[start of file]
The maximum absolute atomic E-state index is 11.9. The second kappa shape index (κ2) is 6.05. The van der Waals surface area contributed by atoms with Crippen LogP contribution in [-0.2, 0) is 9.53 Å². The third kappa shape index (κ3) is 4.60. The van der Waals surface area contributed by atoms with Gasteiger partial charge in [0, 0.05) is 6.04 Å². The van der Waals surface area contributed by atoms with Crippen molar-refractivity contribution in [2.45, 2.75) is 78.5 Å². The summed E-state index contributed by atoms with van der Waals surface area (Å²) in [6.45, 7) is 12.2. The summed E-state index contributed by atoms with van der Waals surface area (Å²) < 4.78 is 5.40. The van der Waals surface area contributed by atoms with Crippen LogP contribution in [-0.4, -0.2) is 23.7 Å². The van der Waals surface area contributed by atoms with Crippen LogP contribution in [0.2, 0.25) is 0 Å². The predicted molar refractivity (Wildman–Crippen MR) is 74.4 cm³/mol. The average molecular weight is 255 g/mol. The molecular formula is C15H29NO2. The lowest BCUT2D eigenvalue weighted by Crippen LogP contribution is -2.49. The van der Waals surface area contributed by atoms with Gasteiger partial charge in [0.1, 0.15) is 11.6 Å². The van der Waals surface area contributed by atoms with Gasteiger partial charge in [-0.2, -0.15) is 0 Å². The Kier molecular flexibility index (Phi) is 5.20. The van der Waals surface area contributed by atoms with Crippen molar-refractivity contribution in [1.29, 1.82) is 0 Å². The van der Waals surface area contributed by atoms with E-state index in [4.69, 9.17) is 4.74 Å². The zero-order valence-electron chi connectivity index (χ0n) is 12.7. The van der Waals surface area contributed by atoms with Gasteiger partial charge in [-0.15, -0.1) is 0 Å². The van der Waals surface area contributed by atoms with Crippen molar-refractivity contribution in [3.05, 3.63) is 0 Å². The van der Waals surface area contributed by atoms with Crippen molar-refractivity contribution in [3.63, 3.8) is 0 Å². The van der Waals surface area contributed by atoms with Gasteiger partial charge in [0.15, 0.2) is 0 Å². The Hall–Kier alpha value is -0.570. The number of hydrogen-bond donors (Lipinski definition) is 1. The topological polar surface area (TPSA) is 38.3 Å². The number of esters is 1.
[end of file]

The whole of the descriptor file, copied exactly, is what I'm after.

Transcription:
The maximum absolute atomic E-state index is 11.9. The second kappa shape index (κ2) is 6.05. The van der Waals surface area contributed by atoms with Crippen LogP contribution in [-0.2, 0) is 9.53 Å². The third kappa shape index (κ3) is 4.60. The van der Waals surface area contributed by atoms with Gasteiger partial charge in [0, 0.05) is 6.04 Å². The van der Waals surface area contributed by atoms with Crippen molar-refractivity contribution in [2.45, 2.75) is 78.5 Å². The summed E-state index contributed by atoms with van der Waals surface area (Å²) in [6.45, 7) is 12.2. The summed E-state index contributed by atoms with van der Waals surface area (Å²) < 4.78 is 5.40. The van der Waals surface area contributed by atoms with Crippen LogP contribution in [-0.4, -0.2) is 23.7 Å². The van der Waals surface area contributed by atoms with Crippen LogP contribution in [0.2, 0.25) is 0 Å². The predicted molar refractivity (Wildman–Crippen MR) is 74.4 cm³/mol. The average molecular weight is 255 g/mol. The molecular formula is C15H29NO2. The lowest BCUT2D eigenvalue weighted by Crippen LogP contribution is -2.49. The van der Waals surface area contributed by atoms with Gasteiger partial charge in [0.1, 0.15) is 11.6 Å². The van der Waals surface area contributed by atoms with Gasteiger partial charge in [-0.2, -0.15) is 0 Å². The Kier molecular flexibility index (Phi) is 5.20. The van der Waals surface area contributed by atoms with Crippen molar-refractivity contribution in [1.29, 1.82) is 0 Å². The van der Waals surface area contributed by atoms with E-state index in [4.69, 9.17) is 4.74 Å². The zero-order valence-electron chi connectivity index (χ0n) is 12.7. The van der Waals surface area contributed by atoms with Gasteiger partial charge in [-0.15, -0.1) is 0 Å². The van der Waals surface area contributed by atoms with Crippen molar-refractivity contribution in [3.05, 3.63) is 0 Å². The van der Waals surface area contributed by atoms with Crippen molar-refractivity contribution in [3.63, 3.8) is 0 Å². The van der Waals surface area contributed by atoms with Gasteiger partial charge in [0.15, 0.2) is 0 Å². The Hall–Kier alpha value is -0.570. The number of hydrogen-bond donors (Lipinski definition) is 1. The topological polar surface area (TPSA) is 38.3 Å². The number of esters is 1.